Principal Lecturer in Digital Marketing & Course Leader MSc Digital Marketing Communications at MMU Business School
14 January 2009 11:15am
Katie would very much appreciate your opinions on any of the following questions. All questions refer to businesses or brands which have created a community for their consumers, on or around their website. (for example. Lonely Planet, Dell)
Electronic copies of the finished paper will also be made available to you, so please let us know if you would like to receive a copy.
What factors make a company hosted community successful - do you have any examples to support these factors?
What benefits or problems could arise for an organisation from hosting an online community?
Do you think there is a particular industry/type of company which is best suited to creating its own online community?
Naming a community which you like and use (whether professionally or not); describe its ‘atmosphere’.
Social Media & PR manager at webuyanycar.com
15 January 2009 10:08am
Director of Research and Education at Econsultancy
15 January 2009 15:04pm
A complex issue, but a few ideas that might help:
Negative feedback can be instrumental is developing consumer confidence, providing it is managed in the right way. Transparency is very important as it can be construed that a brand may be trying to underestimate their community/users. Companies are increasingly recognising the importance of engaging users. Social communities – social networks, etc. - are arguably the best for this, as brands can see how consumers interact with their products/services.
A survey by Nielsen showed that despite the increasing number of channels available to marketers for advertising, consumers still place their highest levels of trust in their peers, with 78% saying that “they trusted - either completely or somewhat - the recommendation of other consumers.”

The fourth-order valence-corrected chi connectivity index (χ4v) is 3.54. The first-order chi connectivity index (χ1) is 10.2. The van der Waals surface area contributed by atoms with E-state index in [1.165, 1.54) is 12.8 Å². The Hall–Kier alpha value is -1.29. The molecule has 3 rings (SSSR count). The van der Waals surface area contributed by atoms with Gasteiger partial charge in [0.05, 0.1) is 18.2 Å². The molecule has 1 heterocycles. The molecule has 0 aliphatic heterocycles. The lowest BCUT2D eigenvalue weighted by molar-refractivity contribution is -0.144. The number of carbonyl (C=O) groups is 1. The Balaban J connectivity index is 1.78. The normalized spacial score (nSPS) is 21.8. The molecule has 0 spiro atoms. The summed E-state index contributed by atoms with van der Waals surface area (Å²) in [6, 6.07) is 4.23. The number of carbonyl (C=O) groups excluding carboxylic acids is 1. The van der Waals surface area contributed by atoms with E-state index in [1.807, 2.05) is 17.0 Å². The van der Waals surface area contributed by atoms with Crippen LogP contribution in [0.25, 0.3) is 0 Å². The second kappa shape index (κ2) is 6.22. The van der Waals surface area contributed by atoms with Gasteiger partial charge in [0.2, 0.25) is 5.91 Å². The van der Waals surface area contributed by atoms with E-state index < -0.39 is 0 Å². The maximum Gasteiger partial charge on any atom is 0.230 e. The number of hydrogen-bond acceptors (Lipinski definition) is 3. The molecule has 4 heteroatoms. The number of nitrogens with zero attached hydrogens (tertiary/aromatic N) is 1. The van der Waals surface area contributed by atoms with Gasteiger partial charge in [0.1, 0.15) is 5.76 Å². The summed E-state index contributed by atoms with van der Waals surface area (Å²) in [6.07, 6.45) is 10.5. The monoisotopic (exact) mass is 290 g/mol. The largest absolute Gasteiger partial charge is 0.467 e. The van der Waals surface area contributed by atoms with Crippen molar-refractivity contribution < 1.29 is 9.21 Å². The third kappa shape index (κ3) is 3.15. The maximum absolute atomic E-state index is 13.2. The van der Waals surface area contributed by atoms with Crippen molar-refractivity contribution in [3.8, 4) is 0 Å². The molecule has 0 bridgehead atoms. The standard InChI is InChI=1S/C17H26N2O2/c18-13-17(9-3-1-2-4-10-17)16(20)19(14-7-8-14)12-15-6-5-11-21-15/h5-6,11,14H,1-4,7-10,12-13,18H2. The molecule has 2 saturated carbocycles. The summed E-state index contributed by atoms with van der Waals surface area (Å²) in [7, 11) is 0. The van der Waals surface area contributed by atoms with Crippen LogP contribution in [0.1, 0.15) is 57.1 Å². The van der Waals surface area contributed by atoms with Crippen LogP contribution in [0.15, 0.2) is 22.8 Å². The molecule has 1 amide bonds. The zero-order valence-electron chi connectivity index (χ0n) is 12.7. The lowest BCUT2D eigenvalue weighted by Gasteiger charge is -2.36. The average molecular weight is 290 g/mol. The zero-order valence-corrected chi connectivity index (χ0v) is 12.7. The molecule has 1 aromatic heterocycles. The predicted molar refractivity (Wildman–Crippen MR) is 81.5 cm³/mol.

You will always have the issue of creating a community from scratch – ie. with social networks, using tools such as Ning or CollectiveX, where you can moderate users and run administration yourself – or creating a model on the back of established brands, such as Facebook or MySpace, where your control is limited.
Additionally, you need to question as to whether an organisation will benefit from being associated with other brands like this. That’s not to say it won’t work, but examples of brands using ready-made online communities are more likely to be single campaigns for products (sometimes in association with offline), rather than the brands themselves. Eg. Cadburys on Facebook, 157,500 friends; Cadburys Wispa, 219,500.
In line with this, communities are also becoming increasingly niche: although the growth-rate of social networks is still increasing, this is now in competition with smaller, specialist sites. Some of these are brand-led, but user-orientated, highlighting to the point that companies need to understand that users are choosing to interact with their products in an online environment. By offering the best possible way for this to happen, ensure that they will have a greater chance of brand loyalty and a positive association, which will likely be passed around the internet between consumers.
A couple of examples of this lie with Starbucks (MyStarbucksidea) and Reebok (GoRunEasy)
Hope this is of some help. Jake
Strategy Director at Seren (formerly Foviance)
15 January 2009 16:12pm
Hi David & Katie
There is an excellent chapter in the book Groundswell on these questions you raise. Particularly useful is the book's emphasis on the type of user/customer rather than the type of business/product that is suitable for a community. It's also good on recognising what type of community is good for what kind of business requirement, i.e. research, creating buzz, customer support etc.
I'm going to give a plug to a community that I was involved in setting up in 2003 for members of the Chartered Institute of Personnel and Development. (Described by Cranfield School of Management as the Golden Benchmark of professional communities) http://www.cipd.co.uk/community/
This is an excellent example of how a community can mature, change and focus to meet it's audiences' needs while playing a valuable role for the business.
If I were to pick out a couple of key success/failure factors from our various communites (we're mostly in the B2B space) I'd say:
1. The amount of ego in a community. Too little and there is not enough active participation, too much and it just becomes self promotion.
2. The level of ownership and control a brand wants to have. In my opinion the best communities again balance things. There is a tendency to swing to either too much control which can kill things or to abdicate responsibility for leadership and guidance.